posted by Andy Bechtel at 12:04 PM | Permalink | 1 comments
Wednesday, October 04, 2006
R.W. Apple dies
R.W. Apple, famed reporter and editor at The New York Times, has died at age 71. This obit at the NYT site notes that Apple was on occasion "cruelly short-tempered with hotel clerks, copy editors and political aides."

UPDATE: The Times has published Apple's final story, a list of his favorite restaurants worldwide. The use of the word "gourmand" in the headline is appropriate.

ANOTHER UPDATE: The headline on the story now reads "gourmet" instead. Both words fit Apple, but I like it the first way better.
posted by Andy Bechtel at 11:53 AM | Permalink | 2 comments
A serving of CNN.com with Onion
CNN's site has added stories from The Onion. Despite the clear "satire" label in the headline, the disclaimer at the top of the story and the Onion watermark behind the text, it's only a matter of time before someone gets confused and takes one of these jokes as serious news.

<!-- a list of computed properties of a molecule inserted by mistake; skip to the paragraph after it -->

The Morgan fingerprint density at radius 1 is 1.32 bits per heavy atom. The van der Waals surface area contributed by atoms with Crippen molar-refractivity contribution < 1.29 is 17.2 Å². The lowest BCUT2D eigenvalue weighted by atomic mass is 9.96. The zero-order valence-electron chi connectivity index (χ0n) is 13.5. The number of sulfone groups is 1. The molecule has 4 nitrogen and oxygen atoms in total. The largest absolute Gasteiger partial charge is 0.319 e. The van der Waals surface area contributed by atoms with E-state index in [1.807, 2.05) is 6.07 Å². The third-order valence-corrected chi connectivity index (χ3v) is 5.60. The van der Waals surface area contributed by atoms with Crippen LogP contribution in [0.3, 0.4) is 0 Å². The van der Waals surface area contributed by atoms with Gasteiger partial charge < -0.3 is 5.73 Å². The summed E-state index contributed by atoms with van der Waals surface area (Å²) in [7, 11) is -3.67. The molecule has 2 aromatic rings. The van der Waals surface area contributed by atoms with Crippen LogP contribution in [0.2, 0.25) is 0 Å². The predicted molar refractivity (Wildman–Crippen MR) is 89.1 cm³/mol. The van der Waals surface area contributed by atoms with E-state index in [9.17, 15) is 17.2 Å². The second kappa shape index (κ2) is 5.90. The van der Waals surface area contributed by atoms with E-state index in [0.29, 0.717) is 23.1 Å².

posted by Andy Bechtel at 9:45 AM | Permalink | 0 comments
Tuesday, October 03, 2006
A cut above
Cutlines for portraits can be difficult to write. Sometimes, the photograph accompanying a profile (like this one) is quiet and inert, yet still effective visually.

That leaves cutline writers looking in vain for action. Where's the verb? It's a challenge that many of us fail to meet.

This cutline, however, gets it right. It identifies the subject, includes a local angle and describes the range of material in her book. The copy editor has used the cutline space to bring in details and lure the reader into the story.